Abstract—In **real**-**time** systems, there are two distinct trends for **scheduling** task sets on unicore systems: **non**-**preemptive** **and** preemp- tive **scheduling**. **Non**-**preemptive** **scheduling** is obviously not subject to any preemption delay but its schedulability may be quite poor, whereas fully **preemptive** **scheduling** is subject to preemption delay, but benefits from a higher flexibility in the **scheduling** decisions. The **time**-delay involved by task preemptions is a major source of pessimism in the analysis of the task Worst-Case Execution **Time** (WCET) in **real**-**time** systems. **Preemptive** **scheduling** policies including **non**-**preemptive** regions are a hybrid solution between **non**-**preemptive** **and** fully **preemptive** **scheduling** paradigms, which enables to conjugate both world’s benefits. In this paper, we exploit the connection between the progression of a task in its operations, **and** the knowledge of the preemption delays as a function of its progression. The pessimism in the preemption delay estimation is then reduced in comparison to state of the art methods, due to the increase in information available in the analysis.

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There are some works in the case of **non**-**preemptive** tasks with strict periods. Al Sheikh **and** al. study the par- tition **scheduling** on an IMA (Integrated Modular Avion- ics) platform where the avionic functions are strictly peri- odic. They gave an exact algorithm with excessive com- putation **time**, based on a linear programming formula- tion, to solve the problem. Korst **and** al. proved in [11] a necessary **and** sufficient schedulability condition for two tasks, which becomes a sufficient condition for more than two tasks as proved by Kermia in [12]. However, as men- tioned in [13], this later condition is very restrictive. In [14] Eisenbrand **and** al. proposed **scheduling** algorithms in the case of harmonic **and** **non**-harmonic tasks.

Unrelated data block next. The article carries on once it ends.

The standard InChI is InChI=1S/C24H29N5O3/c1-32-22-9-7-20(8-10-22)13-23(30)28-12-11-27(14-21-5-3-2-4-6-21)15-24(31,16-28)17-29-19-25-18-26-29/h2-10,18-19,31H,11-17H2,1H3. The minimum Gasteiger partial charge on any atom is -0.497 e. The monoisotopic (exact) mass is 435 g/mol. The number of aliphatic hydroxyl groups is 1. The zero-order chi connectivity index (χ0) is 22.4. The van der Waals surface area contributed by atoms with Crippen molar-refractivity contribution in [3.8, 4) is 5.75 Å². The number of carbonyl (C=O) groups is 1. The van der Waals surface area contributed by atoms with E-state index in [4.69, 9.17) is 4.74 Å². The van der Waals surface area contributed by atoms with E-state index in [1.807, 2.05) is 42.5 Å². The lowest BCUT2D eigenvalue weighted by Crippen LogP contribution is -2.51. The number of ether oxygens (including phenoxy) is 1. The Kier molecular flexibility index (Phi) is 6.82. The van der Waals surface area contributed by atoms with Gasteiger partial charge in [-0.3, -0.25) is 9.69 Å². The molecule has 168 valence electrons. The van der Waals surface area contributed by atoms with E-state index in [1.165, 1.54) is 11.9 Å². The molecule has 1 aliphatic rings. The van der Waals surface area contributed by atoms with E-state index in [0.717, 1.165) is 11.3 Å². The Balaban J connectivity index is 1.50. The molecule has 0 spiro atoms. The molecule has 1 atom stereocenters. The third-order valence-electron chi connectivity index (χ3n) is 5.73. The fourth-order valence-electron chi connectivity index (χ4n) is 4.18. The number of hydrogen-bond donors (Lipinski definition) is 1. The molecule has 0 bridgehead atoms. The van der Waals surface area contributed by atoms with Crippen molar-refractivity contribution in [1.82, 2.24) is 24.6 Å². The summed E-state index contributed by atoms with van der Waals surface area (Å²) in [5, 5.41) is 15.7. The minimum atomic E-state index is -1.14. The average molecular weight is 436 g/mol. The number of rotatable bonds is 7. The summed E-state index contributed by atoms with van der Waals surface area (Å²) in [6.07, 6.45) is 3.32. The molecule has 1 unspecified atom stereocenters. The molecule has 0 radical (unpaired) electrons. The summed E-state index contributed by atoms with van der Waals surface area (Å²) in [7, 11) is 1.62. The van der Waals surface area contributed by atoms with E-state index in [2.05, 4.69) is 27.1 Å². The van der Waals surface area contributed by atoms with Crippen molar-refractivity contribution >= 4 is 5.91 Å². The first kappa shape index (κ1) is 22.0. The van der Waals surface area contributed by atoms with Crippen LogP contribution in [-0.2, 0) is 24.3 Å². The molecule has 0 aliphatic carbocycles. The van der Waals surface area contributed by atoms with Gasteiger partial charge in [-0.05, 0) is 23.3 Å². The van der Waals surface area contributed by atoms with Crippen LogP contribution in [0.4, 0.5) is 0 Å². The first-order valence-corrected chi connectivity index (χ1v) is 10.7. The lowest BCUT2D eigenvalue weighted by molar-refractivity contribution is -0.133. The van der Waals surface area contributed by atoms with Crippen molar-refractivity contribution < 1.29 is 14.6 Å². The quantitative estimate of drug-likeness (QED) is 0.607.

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For **Scheduling**-TPN, we tackle the problem of the state-space explosion by a two-stage analysis. First, we pre-compute the state space of the **Scheduling**- TPN as a linear hybrid automaton. This first step is performed by a fast DBM- based algorithm. Although this algorithm is over-approximating, the produced linear hybrid automaton is proved to be **time**-bisimilar to the initial **Scheduling**- TPN i.e. the additional locations generated by the approximation are actually not reachable. As a consequence, the cost of the translation is fairly low. The second step consists of an exact analysis of that LHA with the HyTech model- checker. For this second step to be efficient, the number of variables (clocks) must be kept as low as possible. To this effect, the translation algorithm offers a number of reduction mechanisms **and** thus produces a LHA that has, in general, a fairly lower number of variables than what is required for a direct modeling as a product of linear hybrid automata.

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2. **Scheduling** Extended **Time** Petri Nets
We propose an extension for the TPN 1 that enables to take into account the way
the **real**-**time** tasks of an application distributed over different processors are scheduled. At first this extension consists in adding two parameters to the TPN’s places ; we call them “p r o c e s s o r ” **and** “priority”, **and** they correspond respectively to the allocation **and** the priority of the task which is associated with the place. However all places of a TPN do not require such parameters. Actually when a place does not represent a true activity for a processor (for example a register or memory state), neither a processor nor a priority have to be attached to it. In this specific case, the semantics remains unchanged with respect to a standard TPN. One can notice that it is equivalent to attach to this place a processor for its exclusive use **and** any priority (it does not matter in this case).